Test scores, responsibility
Those were some pretty dismal test results from the area high schools. And plenty of excuses, except there is no acceptable excuse.
I would really like to see a study following this group of students, and see how many of these students finish high school, go on to junior college or university, become unwed teenage mothers, join a gang, go to prison, start a business, etc.
A key part of being a success in life, involves being able to read, write and count. I suppose the next step will be to make the tests easier, or say they are unfair, or say they don't have enough money, or not enough pencils.
This is not acceptable. Parents and schools need to be held, and to hold each other, accountable. They need to work together.
Johnny can't read. Why? Parents should know when their kids aren't doing well in school, if they are paying the least bit of attention. The teachers need to speak to parents and both should work with the kid to figure out why, then correct.
I suspect many parents use the schools as a daycare, and don't pay attention to what's going on. Which is going to end up with a kid who fails at life.
We don't need a generation of functionally illiterate people who can't count either.
Council move disappointing
I couldn’t be more disheartened by the inaction of our City Council regarding the Arts Master Plan and Ordinance.
Early on, council members Boyson and Waterfield were clearly prepared to pronounce the plan DOA, with council woman Waterfield at one point, among other ludicrous notions, suggesting all the city’s nonprofits could join together and pay for public art. An incomprehensible notion, since most arts nonprofits are volunteer organizations struggling to fulfill their individual core missions.
Councilman Cordero seemed to understand the value of public art and was ready to support the ordinance, but, after Boyson and Waterfield continued to poison the well with convoluted attacks, he was forced to side with Councilman Moats, who moved to create a new committee to re-examine the ordinance. To Cordero’s credit, he kept the ordinance from dying on the spot.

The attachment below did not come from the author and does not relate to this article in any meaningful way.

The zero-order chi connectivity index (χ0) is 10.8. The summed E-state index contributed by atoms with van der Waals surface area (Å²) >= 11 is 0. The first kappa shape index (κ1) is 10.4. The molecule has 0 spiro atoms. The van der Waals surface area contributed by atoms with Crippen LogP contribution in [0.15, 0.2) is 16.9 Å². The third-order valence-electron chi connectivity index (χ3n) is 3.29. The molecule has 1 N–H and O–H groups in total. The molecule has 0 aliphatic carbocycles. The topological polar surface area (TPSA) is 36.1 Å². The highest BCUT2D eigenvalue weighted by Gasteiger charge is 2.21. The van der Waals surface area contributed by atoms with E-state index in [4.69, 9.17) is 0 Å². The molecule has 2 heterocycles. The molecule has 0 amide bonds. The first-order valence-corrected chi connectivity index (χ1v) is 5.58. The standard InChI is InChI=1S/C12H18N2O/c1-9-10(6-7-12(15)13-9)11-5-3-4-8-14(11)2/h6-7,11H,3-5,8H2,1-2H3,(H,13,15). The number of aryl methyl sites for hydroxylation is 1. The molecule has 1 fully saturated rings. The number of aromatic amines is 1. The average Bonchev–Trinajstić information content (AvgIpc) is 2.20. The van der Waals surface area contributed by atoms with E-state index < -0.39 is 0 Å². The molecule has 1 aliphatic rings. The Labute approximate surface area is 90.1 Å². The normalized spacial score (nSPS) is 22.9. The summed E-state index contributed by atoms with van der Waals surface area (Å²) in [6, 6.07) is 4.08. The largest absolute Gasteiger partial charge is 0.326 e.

Most telling was the overt, elated reaction from developer Dan Blough after the vote, high-fiving city staff, which only affirmed that it is developers who are calling the shots in Santa Maria.
So, instead of sending a message that Santa Maria is on the verge of a cultural transformation, they are committed to status quo. Retail sales tax is king.
Unfortunately, a run-down-looking city is an open invitation to more crime, lower property values, and a disinterested and unconnected population.
After two hours of testimony the council just gave lip service to support public art, then shot it down. Sending this to a new committee is nothing but a delay tactic, and a chance to cripple this ordinance so it never sees the light of day.
Elections are coming up and we need people sitting on that council who actually understand the value of art.